WASHINGTON (Reuters) - Plesiosaurs, marine reptiles that thrived in the world’s seas when dinosaurs ruled the land, swam much like penguins by using their flippers to “fly” underwater, scientists said on Thursday, resolving a debate that began nearly two centuries ago.
Plesiosaurs had four large flippers, and many had remarkably long necks. They lived from about 200 million years ago to 66 million years ago, disappearing in the same mass extinction that doomed the dinosaurs. Nessie, Scotland’s mythical Loch Ness monster, often is portrayed as looking like a plesiosaur.
The researchers conducted a series of computer simulations based on the anatomy of a plesiosaur from 180 million years ago called Meyerasaurus to find the most effective swimming strategy for this body design.
The method that produced the fastest forward speed was flapping the two front flippers up and down in an underwater flying motion similar to penguins and sea turtles.
“What was unexpected was that no matter what motion we simulated for the back flippers, they could not substantially contribute to the plesiosaur’s forward motion,” said Georgia Institute of Technology computer science professor Greg Turk.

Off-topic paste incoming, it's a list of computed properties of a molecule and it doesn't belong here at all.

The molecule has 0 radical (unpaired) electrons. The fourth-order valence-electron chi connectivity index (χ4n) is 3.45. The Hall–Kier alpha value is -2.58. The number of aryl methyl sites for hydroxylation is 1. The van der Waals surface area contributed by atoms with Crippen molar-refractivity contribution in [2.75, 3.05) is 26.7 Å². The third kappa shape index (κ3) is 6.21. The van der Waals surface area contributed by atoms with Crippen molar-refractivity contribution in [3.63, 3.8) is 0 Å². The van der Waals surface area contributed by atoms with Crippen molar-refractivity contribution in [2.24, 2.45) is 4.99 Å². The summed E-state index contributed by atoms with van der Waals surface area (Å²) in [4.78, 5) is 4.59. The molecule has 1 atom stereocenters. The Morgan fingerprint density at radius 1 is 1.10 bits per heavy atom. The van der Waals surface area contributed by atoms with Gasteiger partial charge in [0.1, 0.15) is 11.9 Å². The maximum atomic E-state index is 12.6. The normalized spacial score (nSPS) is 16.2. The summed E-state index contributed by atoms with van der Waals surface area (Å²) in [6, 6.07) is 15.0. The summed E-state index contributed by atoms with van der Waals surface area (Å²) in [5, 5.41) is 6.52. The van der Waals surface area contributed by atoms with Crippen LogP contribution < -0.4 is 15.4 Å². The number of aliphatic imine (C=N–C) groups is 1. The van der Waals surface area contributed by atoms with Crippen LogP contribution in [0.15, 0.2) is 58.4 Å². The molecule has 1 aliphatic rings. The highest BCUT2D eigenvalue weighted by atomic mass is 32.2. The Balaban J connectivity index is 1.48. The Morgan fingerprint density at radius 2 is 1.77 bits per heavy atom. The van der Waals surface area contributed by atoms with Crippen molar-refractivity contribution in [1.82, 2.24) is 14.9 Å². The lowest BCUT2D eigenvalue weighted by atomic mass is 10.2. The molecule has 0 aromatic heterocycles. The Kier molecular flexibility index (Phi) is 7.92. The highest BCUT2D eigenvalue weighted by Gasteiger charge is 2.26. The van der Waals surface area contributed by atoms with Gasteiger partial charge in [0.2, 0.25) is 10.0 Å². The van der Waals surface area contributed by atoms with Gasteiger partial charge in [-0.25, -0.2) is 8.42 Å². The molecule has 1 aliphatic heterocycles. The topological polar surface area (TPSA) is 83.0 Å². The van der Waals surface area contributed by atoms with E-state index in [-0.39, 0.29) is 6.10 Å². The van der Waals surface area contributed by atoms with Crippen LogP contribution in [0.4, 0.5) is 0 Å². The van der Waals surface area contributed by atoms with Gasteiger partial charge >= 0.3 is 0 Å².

The back flippers were probably used to steer and provide stability, said the researchers, whose work was published in the journal PLOS Computational Biology.
Plesiosaurs, which ate fish and squid, came in various shapes and sizes, some with shorter necks and others with lengthy ones like Elasmosaurus, a creature about 46 feet (14 meters) long. Meyerasaurus, unearthed in Germany, measured 10 feet (3 meters) long.
“The plesiosaurs were a highly successful group of large predatory creatures, yet we didn’t know how they swam. Their body plan wasn’t an isolated fluke, pardon the pun, because the history of plesiosaurs stretched over 135 million years and dozens of species,” Turk said.
Plesiosaur fossils were first described in 1824. Ever since, scientists have debated how they swam.
“Plesiosaur swimming has remained a mystery for almost 200 years because it is difficult to determine how an extinct animal with a unique body plan moved,” said paleontologist Adam Smith of Britain’s Nottingham Natural History Museum.
There have been some competing hypotheses, Smith added, with some researchers suggesting plesiosaurs moved their limbs mostly backwards and forwards, in a rowing motion.
The underwater flying method is unusual because swimming creatures, including most fish and whales, tend to generate thrust using their tails, Smith said.
“Plesiosaurs are truly weird and unique creatures,” Smith said.
Reporting by Will Dunham; Editing by Jonathan Oatis